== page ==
It is important to share the road safely, for the sake of the farmers, and for the motoring public. Tips to keep in mind when sharing Kansas roads with farmers:

Pomona teen injured in rollover accident on K-68

LYNDON, Kan. – A Pomona teen was transported to the hospital Monday afternoon after a rollover accident on state Highway 68 south of Lyndon, while his passenger escaped with minor injury.

According to a Kansas Highway Patrol report, Wesley R. Ecord, 15, Pomona, was driving a 2003 Chevrolet Silverado pickup and rounded the corner at K-68 and Adams Road, when the vehicle left the roadway for an unknown reason, overturned and came to rest in the east ditch on its passenger side.

Ecord was injured in the accident and transported to Children’s Mercy Hospital, Kansas City, Mo. A passenger in the truck, Jacob Norris, 15, Lyndon, was reported as having possible injury, but he was not transported by ambulance. Both teens were wearing seatbelts at the time of the accident.

Osage County Jail Log, June 4 to June 6, 2017

The following individuals were booked into the Osage County Jail in connection with charges or warrants as listed by the arresting agency.

County transportation service can transport you

Osage County General Public Transportation offers rides to any resident in the county. The requested donation per ride is $3 in county and $5 out of county; however no one is refused service for lack of payment. We have standard fixed routes, with stops at popular retail, educational, and service locations throughout the county. In addition, anyone can call to schedule a trip or ride to almost anywhere or any place.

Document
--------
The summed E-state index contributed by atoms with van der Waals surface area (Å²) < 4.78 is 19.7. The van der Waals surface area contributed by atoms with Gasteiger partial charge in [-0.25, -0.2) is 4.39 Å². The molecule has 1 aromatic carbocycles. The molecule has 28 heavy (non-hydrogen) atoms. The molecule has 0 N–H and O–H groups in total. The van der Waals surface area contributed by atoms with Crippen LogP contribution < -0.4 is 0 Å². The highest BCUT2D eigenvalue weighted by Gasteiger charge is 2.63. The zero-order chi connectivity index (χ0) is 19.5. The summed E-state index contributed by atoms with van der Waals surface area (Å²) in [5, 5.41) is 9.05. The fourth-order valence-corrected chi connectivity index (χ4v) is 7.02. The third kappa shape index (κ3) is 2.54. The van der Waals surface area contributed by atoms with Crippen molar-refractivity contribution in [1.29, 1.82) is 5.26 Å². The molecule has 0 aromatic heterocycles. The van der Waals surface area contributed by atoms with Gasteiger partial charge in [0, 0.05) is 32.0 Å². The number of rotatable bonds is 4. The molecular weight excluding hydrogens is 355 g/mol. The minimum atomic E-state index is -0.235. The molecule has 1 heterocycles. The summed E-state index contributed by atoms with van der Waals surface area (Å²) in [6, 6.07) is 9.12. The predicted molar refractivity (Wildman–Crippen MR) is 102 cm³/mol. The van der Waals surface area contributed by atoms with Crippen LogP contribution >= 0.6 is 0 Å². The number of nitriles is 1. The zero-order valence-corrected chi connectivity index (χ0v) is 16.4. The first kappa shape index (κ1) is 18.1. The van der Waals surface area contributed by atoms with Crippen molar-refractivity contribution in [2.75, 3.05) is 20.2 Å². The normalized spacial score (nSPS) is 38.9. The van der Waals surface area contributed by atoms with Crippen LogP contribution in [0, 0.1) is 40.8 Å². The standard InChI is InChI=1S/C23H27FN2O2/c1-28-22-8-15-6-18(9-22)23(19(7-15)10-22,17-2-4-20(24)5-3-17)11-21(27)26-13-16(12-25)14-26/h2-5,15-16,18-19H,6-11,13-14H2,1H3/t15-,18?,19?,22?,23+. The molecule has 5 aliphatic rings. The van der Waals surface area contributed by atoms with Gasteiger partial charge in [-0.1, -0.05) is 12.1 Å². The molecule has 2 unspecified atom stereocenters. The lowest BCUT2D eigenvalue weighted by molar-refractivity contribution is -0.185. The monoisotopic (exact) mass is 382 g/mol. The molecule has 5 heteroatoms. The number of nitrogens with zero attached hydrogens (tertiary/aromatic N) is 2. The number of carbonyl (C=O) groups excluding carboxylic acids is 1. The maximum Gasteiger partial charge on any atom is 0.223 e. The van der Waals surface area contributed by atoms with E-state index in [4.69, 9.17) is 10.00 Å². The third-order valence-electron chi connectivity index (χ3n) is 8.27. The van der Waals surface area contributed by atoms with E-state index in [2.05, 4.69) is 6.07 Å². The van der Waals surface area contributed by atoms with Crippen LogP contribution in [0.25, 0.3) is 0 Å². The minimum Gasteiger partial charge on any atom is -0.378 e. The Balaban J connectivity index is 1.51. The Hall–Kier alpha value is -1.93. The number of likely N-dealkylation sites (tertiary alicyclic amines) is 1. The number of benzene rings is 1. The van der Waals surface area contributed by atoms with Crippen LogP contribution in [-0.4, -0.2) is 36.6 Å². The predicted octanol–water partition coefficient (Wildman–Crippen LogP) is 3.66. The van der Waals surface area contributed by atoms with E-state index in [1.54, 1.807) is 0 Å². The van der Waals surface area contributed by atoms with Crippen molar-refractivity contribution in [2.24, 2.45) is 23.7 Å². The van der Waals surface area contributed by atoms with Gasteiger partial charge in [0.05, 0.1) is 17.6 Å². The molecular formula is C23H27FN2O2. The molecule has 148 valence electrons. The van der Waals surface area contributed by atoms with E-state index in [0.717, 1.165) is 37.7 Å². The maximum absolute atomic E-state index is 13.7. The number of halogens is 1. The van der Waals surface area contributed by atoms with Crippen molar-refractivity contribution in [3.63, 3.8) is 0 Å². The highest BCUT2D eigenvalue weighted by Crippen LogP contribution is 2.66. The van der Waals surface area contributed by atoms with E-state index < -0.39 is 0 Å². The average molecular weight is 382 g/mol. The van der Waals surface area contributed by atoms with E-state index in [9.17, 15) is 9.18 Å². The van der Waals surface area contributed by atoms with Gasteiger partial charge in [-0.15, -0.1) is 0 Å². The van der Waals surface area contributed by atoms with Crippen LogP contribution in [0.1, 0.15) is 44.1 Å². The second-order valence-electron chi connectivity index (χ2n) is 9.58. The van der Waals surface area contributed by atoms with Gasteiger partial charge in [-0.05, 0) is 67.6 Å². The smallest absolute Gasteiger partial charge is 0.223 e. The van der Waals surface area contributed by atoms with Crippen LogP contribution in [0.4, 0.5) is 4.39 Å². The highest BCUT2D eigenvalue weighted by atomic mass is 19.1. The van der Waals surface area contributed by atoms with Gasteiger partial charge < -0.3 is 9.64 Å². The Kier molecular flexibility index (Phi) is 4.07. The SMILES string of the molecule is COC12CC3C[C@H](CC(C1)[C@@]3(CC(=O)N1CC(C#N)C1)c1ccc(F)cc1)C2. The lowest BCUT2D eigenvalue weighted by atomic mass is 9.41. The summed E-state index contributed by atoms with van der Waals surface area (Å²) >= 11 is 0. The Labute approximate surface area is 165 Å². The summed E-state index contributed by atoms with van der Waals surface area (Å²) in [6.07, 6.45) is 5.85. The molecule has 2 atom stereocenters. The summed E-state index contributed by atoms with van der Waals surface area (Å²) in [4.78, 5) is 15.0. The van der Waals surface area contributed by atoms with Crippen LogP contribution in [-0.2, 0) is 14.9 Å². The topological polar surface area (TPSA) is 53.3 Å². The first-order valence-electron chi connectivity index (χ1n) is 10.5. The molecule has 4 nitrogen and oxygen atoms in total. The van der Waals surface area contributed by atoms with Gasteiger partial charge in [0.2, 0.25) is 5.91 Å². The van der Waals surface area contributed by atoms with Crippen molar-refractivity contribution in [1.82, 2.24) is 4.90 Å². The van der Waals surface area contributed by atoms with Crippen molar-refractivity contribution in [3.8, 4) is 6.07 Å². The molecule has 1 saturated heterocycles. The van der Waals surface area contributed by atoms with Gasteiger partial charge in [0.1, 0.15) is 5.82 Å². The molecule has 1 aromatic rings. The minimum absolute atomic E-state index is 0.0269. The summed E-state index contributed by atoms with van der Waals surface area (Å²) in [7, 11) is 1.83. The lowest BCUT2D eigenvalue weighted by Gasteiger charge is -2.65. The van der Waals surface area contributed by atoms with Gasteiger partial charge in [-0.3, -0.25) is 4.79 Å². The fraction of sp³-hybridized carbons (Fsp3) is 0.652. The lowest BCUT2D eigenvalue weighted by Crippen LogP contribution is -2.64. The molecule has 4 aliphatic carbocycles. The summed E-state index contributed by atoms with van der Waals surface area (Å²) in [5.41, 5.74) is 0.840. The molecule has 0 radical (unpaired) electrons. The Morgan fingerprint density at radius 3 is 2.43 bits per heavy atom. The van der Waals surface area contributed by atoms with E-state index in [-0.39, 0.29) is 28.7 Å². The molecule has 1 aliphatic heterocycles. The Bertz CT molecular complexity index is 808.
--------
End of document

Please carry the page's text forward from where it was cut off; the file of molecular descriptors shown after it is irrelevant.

Exciting excursions are planned for the month of June.  Please note that all transportation rides are on a first come first serve basis. For more information, stop by the Osage County Senior Center at 604 Market St., Osage City, or call 785-528-4906.

Upcoming:

  • Thursday, June 15: Art and painting 9 a.m.
  • Friday, June 16: Bingo 10 a.m.; cribbage 12:15 p.m.
  • Monday, June 19: Sewing 8 a.m. armchair exercise 10:30 a.m.; cribbage 12:15 p.m.
  • Tuesday, June 20: Ceramics 9 a.m.; Mexican Train games 1 p.m.; bus leaves the center for Lawrence and Prairie Park Nature Center at 10 a.m.
  • Wednesday, June 21: Sewing 8 a.m.; armchair exercise 11 a.m.; cribbage 12:15 p.m.
  • Thursday, June 22: Art and painting 9 a.m.
  • Friday, June 23: Bingo 10 a.m.; cribbage 12:15 p.m.

Jones Trust donates $100,000 toward new Carbondale library

Cramped Carbondale Library.

With the current Carbondale library providing cramped space for patrons, citizens have set out to raise funds for a larger facility.

By Sue Anderson

CARBONDALE, Kans. – The efforts to raise funds to build a new library in Carbondale recently received a big boost.  The Walter S. and Evan C. Jones Testamentary Trust, Bank of America, N.A., Trustee, has awarded a $100,000 grant to the “Let’s Raise the Roof for a New Library” campaign. The funds will be used exclusively to help with building costs for the new downtown facility.